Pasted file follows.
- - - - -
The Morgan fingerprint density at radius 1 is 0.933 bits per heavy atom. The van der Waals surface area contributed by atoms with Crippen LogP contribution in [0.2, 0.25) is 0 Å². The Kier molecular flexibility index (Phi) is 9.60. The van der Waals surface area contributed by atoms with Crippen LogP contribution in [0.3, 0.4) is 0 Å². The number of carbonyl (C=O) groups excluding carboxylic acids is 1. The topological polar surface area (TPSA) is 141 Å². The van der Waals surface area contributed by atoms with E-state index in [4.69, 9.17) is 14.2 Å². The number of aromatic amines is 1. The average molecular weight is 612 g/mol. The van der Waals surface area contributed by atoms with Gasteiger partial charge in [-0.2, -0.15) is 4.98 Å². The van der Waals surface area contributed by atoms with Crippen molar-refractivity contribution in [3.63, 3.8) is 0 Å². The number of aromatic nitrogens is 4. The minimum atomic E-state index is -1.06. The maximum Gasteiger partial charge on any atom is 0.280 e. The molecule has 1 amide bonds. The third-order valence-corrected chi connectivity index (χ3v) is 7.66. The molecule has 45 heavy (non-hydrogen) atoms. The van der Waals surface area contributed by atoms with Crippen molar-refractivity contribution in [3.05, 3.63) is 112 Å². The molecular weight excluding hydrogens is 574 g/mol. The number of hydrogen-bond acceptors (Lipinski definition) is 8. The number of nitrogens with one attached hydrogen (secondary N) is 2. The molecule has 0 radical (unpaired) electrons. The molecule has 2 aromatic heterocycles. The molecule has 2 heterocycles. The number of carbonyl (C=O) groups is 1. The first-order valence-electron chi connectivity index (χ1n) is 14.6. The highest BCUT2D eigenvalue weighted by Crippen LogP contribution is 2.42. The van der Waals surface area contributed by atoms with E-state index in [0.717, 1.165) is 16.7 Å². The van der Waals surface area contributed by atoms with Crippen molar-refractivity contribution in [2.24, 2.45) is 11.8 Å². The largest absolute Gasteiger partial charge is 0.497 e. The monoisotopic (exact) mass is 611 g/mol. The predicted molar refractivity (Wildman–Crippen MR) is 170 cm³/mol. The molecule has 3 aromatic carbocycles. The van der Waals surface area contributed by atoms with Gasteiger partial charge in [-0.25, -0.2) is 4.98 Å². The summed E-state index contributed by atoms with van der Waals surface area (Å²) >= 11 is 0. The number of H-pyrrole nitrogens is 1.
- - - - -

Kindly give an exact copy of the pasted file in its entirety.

The Morgan fingerprint density at radius 1 is 0.933 bits per heavy atom. The van der Waals surface area contributed by atoms with Crippen LogP contribution in [0.2, 0.25) is 0 Å². The Kier molecular flexibility index (Phi) is 9.60. The van der Waals surface area contributed by atoms with Crippen LogP contribution in [0.3, 0.4) is 0 Å². The number of carbonyl (C=O) groups excluding carboxylic acids is 1. The topological polar surface area (TPSA) is 141 Å². The van der Waals surface area contributed by atoms with E-state index in [4.69, 9.17) is 14.2 Å². The number of aromatic amines is 1. The average molecular weight is 612 g/mol. The van der Waals surface area contributed by atoms with Gasteiger partial charge in [-0.2, -0.15) is 4.98 Å². The van der Waals surface area contributed by atoms with Crippen molar-refractivity contribution in [3.63, 3.8) is 0 Å². The number of aromatic nitrogens is 4. The minimum atomic E-state index is -1.06. The maximum Gasteiger partial charge on any atom is 0.280 e. The molecule has 1 amide bonds. The third-order valence-corrected chi connectivity index (χ3v) is 7.66. The molecule has 45 heavy (non-hydrogen) atoms. The van der Waals surface area contributed by atoms with Crippen molar-refractivity contribution in [3.05, 3.63) is 112 Å². The molecular weight excluding hydrogens is 574 g/mol. The number of hydrogen-bond acceptors (Lipinski definition) is 8. The number of nitrogens with one attached hydrogen (secondary N) is 2. The molecule has 0 radical (unpaired) electrons. The molecule has 2 aromatic heterocycles. The molecule has 2 heterocycles. The number of carbonyl (C=O) groups is 1. The first-order valence-electron chi connectivity index (χ1n) is 14.6. The highest BCUT2D eigenvalue weighted by Crippen LogP contribution is 2.42. The van der Waals surface area contributed by atoms with E-state index in [0.717, 1.165) is 16.7 Å². The van der Waals surface area contributed by atoms with Crippen molar-refractivity contribution in [2.24, 2.45) is 11.8 Å². The largest absolute Gasteiger partial charge is 0.497 e. The monoisotopic (exact) mass is 611 g/mol. The predicted molar refractivity (Wildman–Crippen MR) is 170 cm³/mol. The molecule has 3 aromatic carbocycles. The van der Waals surface area contributed by atoms with Gasteiger partial charge in [-0.25, -0.2) is 4.98 Å². The summed E-state index contributed by atoms with van der Waals surface area (Å²) >= 11 is 0. The number of H-pyrrole nitrogens is 1.